The first in a two-part installment in which Jeff Carter reviews a book that "reveals some new – albeit not earth-shattering – information", but is also "imbued with a certain partisanship, not limited to family interests, which dulls the author’s critical thinking in some key areas."
My advice about this heavily weighted apparatus [11.22.63] which produces next to nothing is to avoid it at all costs. All it really produces is more money for King and J. J. Abrams – like they need it. It is nothing more than a stupid, demeaning waste of time, concludes Jim DiEugenio.
Jim DiEugenio reviews the career of the University of Minnesota professor of philosphy of science, observing that his rather lax attitude toward critical analysis of scholarly sources, coupled to his taste for the "Sensational Solution", are responsible for the demise in respectability of this self-proclaimed authority on conspiracies.
I was seriously disappointed by this book ... because it fell so far short of its announced goals (of explaining and promoting critical thinking), writes David Mantik.
In reply to Michael Shermer and the LA Times, David Mantik asks why the media refuse to accept the overwhelmingly obvious conclusion that Oswald was framed.
This 2013 account of the first generation Warren Commission critics is based on Praise from a Future Generation (Wings Press, 2007) by John Kelin, just published in an e-book edition.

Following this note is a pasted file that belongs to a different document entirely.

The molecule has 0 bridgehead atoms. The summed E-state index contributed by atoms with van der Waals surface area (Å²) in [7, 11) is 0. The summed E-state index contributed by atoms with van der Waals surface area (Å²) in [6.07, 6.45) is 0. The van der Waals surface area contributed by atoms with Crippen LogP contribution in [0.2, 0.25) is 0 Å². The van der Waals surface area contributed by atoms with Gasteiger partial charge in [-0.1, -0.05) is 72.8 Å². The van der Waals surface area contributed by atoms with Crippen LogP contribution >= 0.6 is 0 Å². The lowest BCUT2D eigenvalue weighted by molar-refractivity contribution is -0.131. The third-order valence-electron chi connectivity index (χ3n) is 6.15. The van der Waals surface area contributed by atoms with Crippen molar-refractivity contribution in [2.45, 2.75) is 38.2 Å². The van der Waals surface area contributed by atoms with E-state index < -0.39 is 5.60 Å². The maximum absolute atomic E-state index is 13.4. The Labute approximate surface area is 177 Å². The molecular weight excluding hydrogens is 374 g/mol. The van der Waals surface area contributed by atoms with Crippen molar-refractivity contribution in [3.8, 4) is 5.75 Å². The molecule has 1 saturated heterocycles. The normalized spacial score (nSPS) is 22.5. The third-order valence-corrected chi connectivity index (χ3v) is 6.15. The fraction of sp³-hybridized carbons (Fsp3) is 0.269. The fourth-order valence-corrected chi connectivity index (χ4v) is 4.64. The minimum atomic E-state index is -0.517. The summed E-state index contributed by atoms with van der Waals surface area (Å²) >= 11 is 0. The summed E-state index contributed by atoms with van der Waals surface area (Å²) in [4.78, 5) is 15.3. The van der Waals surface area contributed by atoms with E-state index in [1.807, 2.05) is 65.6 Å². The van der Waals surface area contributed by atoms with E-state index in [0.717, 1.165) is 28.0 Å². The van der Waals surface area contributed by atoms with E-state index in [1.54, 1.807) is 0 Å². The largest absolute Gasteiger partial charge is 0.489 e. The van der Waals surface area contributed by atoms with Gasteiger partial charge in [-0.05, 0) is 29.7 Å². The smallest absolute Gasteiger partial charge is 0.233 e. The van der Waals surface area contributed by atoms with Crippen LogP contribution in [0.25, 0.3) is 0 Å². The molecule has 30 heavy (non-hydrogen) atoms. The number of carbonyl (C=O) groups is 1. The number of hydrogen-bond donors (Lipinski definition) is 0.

Ron says "that all is uncertainty, that we'll never know who killed Kennedy or why to any degree of certainty." Well, with Ron leading the way that is probably true. ... To people who know something about the JFK case, and the ARRB declassified files, it is Ron who is the wingnut theorist. The idea that JFK was killed as a result of a high level plot is not a theory. It is a provable fact. End of story, writes Jim DiEugenio.
Jim DiEugenio exposes the disingenuousness and silliness of the anti-conspiracy arguments of David Reitzes and John McAdams, comparing them to those of the media shill Michael Shermer.
deHaven-Smith has written some interesting material about the historical aspect of how conspiracy facts and thinking have been dealt with in American culture. But where the book gets into trouble is when the author tries to present his own rubric about how the public should deal with these types of crimes, writes Larry Hancock.